An MIT Alumni Association Publication

Bradley Cooper Used this MIT Alum’s Batons in "Maestro"

  • Ken Shulman
  • Slice of MIT

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In early 2021, Mark Horowitz ’71 received a call from the props master for a new film about Leonard Bernstein called Maestro. “He wanted to know if I could make a few batons for Bradley Cooper, the star and director of the film,” says Horowitz, a retired software developer and actuary who moonlights crafting batons for orchestral conductors.

A photo of Mark Horowitz in his workshop turning the handle of a baton on the lathe

Mark Horowitz turns the handle of a baton on a lathe in his workshop.

Horowitz was not entirely surprised. His father, Dick Horowitz, a Juilliard-trained percussionist and timpanist, had made several batons for Bernstein—and for a virtual who’s who of classical and operatic conductors. It is even rumored that Bernstein was buried with one of the elder Horowitz’s batons, along with a copy of the score of Gustav Mahler’s Fifth Symphony. “He probably expected me to fall off my chair,” says Horowitz, who learned to fashion batons working alongside his father in their home workshop in the 1960s. “I didn’t have the heart to tell him I’d never heard of Bradley Cooper.”

Born to musician parents in New York City, Horowitz and his brother, Robert ’73, grew up immersed in music and museums. Their mother, Bernice, was a harpist who played in the pit at musicals including The Fantasticks and A Chorus Line. Their father, Dick Horowitz, played timpani at the Metropolitan Opera for 66 years—including decades as the principal timpanist. Nicknamed “the Stradivari of Sticks” for his baton-making prowess, Dick Horowitz was also the resident orchestra handyman. He made his very first baton for Leonard Bernstein, who’d broken his baton while rehearsing Candide. “My father looked at life as an opportunity to solve problems, to repair the world,” Horowitz remembers fondly. “It’s very much like the MIT ethos of mens et manus.”

Horowitz was an outstanding student at Andrew Jackson High School in Queens. He supplemented his studies by attending lectures at colleges and universities across New York, and on more than one occasion filled in for his high school math teacher when the teacher was absent. At night he studied the copy of the MIT course catalog he’d written away for, and that he kept by his bedside. “I used to read about all the courses they offered in physics and math,” he recalls. “It was all very exciting. And when it came time for me to apply to college, MIT was the only place that made sense for me to attend.”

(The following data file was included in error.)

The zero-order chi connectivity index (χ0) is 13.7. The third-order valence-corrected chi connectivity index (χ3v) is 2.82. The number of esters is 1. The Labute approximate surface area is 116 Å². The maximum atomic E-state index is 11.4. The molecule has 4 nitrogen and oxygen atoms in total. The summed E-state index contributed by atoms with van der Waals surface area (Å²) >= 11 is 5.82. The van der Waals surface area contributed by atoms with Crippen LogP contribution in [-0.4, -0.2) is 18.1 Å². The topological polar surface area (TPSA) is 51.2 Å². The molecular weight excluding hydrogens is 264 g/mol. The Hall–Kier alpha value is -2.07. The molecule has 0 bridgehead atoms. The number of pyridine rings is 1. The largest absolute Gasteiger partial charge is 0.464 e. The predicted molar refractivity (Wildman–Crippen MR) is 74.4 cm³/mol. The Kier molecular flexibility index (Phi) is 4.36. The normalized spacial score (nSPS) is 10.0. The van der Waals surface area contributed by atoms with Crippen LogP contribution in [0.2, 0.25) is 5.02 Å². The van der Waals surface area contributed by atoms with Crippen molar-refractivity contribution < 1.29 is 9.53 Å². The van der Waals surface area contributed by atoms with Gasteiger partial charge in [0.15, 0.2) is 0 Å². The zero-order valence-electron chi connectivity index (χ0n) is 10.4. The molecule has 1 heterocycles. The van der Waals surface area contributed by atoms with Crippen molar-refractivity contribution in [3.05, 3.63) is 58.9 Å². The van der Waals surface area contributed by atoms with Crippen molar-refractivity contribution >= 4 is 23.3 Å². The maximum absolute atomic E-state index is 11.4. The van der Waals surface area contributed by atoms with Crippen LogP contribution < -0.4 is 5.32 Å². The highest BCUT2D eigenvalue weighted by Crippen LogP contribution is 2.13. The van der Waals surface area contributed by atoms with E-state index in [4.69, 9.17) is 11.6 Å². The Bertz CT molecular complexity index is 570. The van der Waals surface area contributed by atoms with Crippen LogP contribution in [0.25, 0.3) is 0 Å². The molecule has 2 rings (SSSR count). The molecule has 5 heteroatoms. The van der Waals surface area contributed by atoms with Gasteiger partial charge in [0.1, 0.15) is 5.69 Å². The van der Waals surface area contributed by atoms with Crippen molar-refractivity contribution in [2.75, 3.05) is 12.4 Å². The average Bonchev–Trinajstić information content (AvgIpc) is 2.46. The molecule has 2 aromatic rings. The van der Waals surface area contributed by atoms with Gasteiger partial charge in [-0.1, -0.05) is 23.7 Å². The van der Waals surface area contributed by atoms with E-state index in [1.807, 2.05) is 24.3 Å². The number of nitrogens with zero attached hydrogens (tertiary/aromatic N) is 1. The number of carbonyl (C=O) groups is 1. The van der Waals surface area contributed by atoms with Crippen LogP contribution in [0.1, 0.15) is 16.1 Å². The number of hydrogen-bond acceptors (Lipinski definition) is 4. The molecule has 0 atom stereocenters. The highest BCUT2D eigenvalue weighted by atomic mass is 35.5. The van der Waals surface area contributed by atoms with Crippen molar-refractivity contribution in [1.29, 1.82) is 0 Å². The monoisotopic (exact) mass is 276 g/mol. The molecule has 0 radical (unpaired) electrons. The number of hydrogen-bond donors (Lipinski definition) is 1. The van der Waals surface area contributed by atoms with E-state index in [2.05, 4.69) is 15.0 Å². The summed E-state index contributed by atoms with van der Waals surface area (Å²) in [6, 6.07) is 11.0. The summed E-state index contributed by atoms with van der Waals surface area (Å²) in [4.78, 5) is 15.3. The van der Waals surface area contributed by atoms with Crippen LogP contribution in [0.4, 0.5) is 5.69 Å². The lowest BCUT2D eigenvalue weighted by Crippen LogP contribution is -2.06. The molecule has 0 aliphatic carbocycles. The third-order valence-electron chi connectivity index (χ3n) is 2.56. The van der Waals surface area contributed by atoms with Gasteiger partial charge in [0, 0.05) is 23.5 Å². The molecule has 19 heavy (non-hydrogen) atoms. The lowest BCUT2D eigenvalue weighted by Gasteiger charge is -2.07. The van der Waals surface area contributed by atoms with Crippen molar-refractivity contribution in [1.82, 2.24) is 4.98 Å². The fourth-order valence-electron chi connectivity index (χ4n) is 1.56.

Horowitz came to MIT in 1967 with sky-high expectations. He says MIT exceeded them. “I discovered and took courses on subjects I didn’t even know existed,” says Horowitz, who graduated with bachelor’s degrees in both math and electrical engineering and computer science (EECS). He sang with the MIT Glee Club with choral director John Oliver; Oliver recruited Horowitz and several other MIT students for the Boston Symphony Orchestra’s Tanglewood Festival Chorus. “We sang Mahler’s Second Symphony there,” says Horowitz. “Under the direction of Leonard Bernstein.”

Retired since 2017, Horowitz lives with his wife Enid—a timpanist and a former student of his father—just north of Philadelphia. After his father died in 2015, Horowitz took over the trade, making about 50 batons a year. The slender, elegant, 7-gram birchwood sticks sell for $100 apiece and are all custom made. While demand has surged since reports of his work on Maestro hit the media, Horowitz has no plans to ramp up production. “I love making batons,” he explains. “And I’m proud to have contributed, in a small way, to the film. But I have too many other things I want to do right now. Travel. Sing. Finalize a few inventions I’m working on. I don’t want this to become a full-time job.”

A photo of three conducting batons with a cork handle on the right and wooden shaft on the left, laying on a tan surface with white paint marks.

Mark Horowitz displays three custom batons that he made, including a Bernstein-style baton in the middle.

Photo (top): Bradley Cooper in Maestro. Credit: Jason McDonald/Netflix.

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